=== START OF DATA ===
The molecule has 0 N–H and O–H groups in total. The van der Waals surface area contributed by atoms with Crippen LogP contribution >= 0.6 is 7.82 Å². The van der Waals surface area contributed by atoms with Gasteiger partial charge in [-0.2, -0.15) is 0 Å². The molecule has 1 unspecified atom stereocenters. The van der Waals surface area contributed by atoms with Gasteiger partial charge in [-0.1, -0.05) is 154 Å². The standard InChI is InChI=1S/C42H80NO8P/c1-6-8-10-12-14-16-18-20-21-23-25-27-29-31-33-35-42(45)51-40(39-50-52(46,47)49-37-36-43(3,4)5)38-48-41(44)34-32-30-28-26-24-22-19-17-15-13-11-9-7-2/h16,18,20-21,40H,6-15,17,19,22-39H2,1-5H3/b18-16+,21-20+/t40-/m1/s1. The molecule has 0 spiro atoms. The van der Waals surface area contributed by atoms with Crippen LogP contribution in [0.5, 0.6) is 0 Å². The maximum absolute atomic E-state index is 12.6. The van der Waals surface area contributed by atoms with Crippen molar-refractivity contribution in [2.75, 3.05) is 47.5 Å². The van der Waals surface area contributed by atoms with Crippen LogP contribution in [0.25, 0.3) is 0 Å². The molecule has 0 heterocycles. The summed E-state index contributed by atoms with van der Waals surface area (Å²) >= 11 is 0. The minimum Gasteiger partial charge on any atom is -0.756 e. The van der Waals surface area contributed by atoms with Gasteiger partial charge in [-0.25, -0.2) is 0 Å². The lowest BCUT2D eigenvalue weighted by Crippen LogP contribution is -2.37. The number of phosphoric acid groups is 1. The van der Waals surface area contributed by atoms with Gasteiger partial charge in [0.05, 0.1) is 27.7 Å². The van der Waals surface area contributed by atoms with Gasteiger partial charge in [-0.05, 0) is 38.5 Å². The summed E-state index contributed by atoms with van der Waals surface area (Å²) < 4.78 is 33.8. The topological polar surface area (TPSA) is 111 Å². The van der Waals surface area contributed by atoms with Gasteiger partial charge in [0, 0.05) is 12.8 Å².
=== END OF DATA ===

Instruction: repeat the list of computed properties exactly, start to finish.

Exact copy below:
The molecule has 0 N–H and O–H groups in total. The van der Waals surface area contributed by atoms with Crippen LogP contribution >= 0.6 is 7.82 Å². The van der Waals surface area contributed by atoms with Gasteiger partial charge in [-0.2, -0.15) is 0 Å². The molecule has 1 unspecified atom stereocenters. The van der Waals surface area contributed by atoms with Gasteiger partial charge in [-0.1, -0.05) is 154 Å². The standard InChI is InChI=1S/C42H80NO8P/c1-6-8-10-12-14-16-18-20-21-23-25-27-29-31-33-35-42(45)51-40(39-50-52(46,47)49-37-36-43(3,4)5)38-48-41(44)34-32-30-28-26-24-22-19-17-15-13-11-9-7-2/h16,18,20-21,40H,6-15,17,19,22-39H2,1-5H3/b18-16+,21-20+/t40-/m1/s1. The molecule has 0 spiro atoms. The van der Waals surface area contributed by atoms with Crippen LogP contribution in [0.5, 0.6) is 0 Å². The maximum absolute atomic E-state index is 12.6. The van der Waals surface area contributed by atoms with Crippen molar-refractivity contribution in [2.75, 3.05) is 47.5 Å². The van der Waals surface area contributed by atoms with Crippen LogP contribution in [0.25, 0.3) is 0 Å². The molecule has 0 heterocycles. The summed E-state index contributed by atoms with van der Waals surface area (Å²) >= 11 is 0. The minimum Gasteiger partial charge on any atom is -0.756 e. The van der Waals surface area contributed by atoms with Gasteiger partial charge in [-0.25, -0.2) is 0 Å². The lowest BCUT2D eigenvalue weighted by Crippen LogP contribution is -2.37. The number of phosphoric acid groups is 1. The van der Waals surface area contributed by atoms with Gasteiger partial charge in [0.05, 0.1) is 27.7 Å². The van der Waals surface area contributed by atoms with Gasteiger partial charge in [-0.05, 0) is 38.5 Å². The summed E-state index contributed by atoms with van der Waals surface area (Å²) < 4.78 is 33.8. The topological polar surface area (TPSA) is 111 Å². The van der Waals surface area contributed by atoms with Gasteiger partial charge in [0, 0.05) is 12.8 Å².